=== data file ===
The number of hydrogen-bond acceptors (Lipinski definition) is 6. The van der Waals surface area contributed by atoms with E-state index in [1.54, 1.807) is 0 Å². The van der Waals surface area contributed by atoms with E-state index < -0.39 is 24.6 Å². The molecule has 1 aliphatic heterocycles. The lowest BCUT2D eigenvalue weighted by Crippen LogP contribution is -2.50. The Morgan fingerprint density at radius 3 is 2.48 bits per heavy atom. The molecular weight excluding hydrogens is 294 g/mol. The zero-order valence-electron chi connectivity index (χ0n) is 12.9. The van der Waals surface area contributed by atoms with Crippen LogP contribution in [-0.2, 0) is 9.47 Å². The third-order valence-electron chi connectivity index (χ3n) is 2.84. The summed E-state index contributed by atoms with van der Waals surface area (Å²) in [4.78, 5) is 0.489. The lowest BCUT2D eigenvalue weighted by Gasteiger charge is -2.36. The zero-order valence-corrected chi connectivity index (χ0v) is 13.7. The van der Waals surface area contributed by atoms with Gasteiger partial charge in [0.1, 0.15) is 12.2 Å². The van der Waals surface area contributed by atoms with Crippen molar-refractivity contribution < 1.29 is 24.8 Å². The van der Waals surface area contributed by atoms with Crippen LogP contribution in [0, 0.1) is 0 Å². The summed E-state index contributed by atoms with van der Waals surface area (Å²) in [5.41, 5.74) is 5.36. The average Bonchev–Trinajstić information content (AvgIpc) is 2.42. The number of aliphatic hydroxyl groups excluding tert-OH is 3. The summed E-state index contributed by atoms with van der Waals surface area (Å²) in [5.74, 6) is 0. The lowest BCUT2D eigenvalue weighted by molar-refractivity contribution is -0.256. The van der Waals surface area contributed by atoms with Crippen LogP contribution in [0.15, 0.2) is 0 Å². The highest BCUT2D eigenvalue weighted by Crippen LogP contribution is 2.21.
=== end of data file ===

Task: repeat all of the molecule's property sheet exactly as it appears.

The number of hydrogen-bond acceptors (Lipinski definition) is 6. The van der Waals surface area contributed by atoms with E-state index in [1.54, 1.807) is 0 Å². The van der Waals surface area contributed by atoms with E-state index < -0.39 is 24.6 Å². The molecule has 1 aliphatic heterocycles. The lowest BCUT2D eigenvalue weighted by Crippen LogP contribution is -2.50. The Morgan fingerprint density at radius 3 is 2.48 bits per heavy atom. The molecular weight excluding hydrogens is 294 g/mol. The zero-order valence-electron chi connectivity index (χ0n) is 12.9. The van der Waals surface area contributed by atoms with Crippen LogP contribution in [-0.2, 0) is 9.47 Å². The third-order valence-electron chi connectivity index (χ3n) is 2.84. The summed E-state index contributed by atoms with van der Waals surface area (Å²) in [4.78, 5) is 0.489. The lowest BCUT2D eigenvalue weighted by Gasteiger charge is -2.36. The zero-order valence-corrected chi connectivity index (χ0v) is 13.7. The van der Waals surface area contributed by atoms with Gasteiger partial charge in [0.1, 0.15) is 12.2 Å². The van der Waals surface area contributed by atoms with Crippen molar-refractivity contribution < 1.29 is 24.8 Å². The van der Waals surface area contributed by atoms with Crippen LogP contribution in [0, 0.1) is 0 Å². The summed E-state index contributed by atoms with van der Waals surface area (Å²) in [5.41, 5.74) is 5.36. The average Bonchev–Trinajstić information content (AvgIpc) is 2.42. The number of aliphatic hydroxyl groups excluding tert-OH is 3. The summed E-state index contributed by atoms with van der Waals surface area (Å²) in [5.74, 6) is 0. The lowest BCUT2D eigenvalue weighted by molar-refractivity contribution is -0.256. The van der Waals surface area contributed by atoms with Crippen LogP contribution in [0.15, 0.2) is 0 Å². The highest BCUT2D eigenvalue weighted by Crippen LogP contribution is 2.21.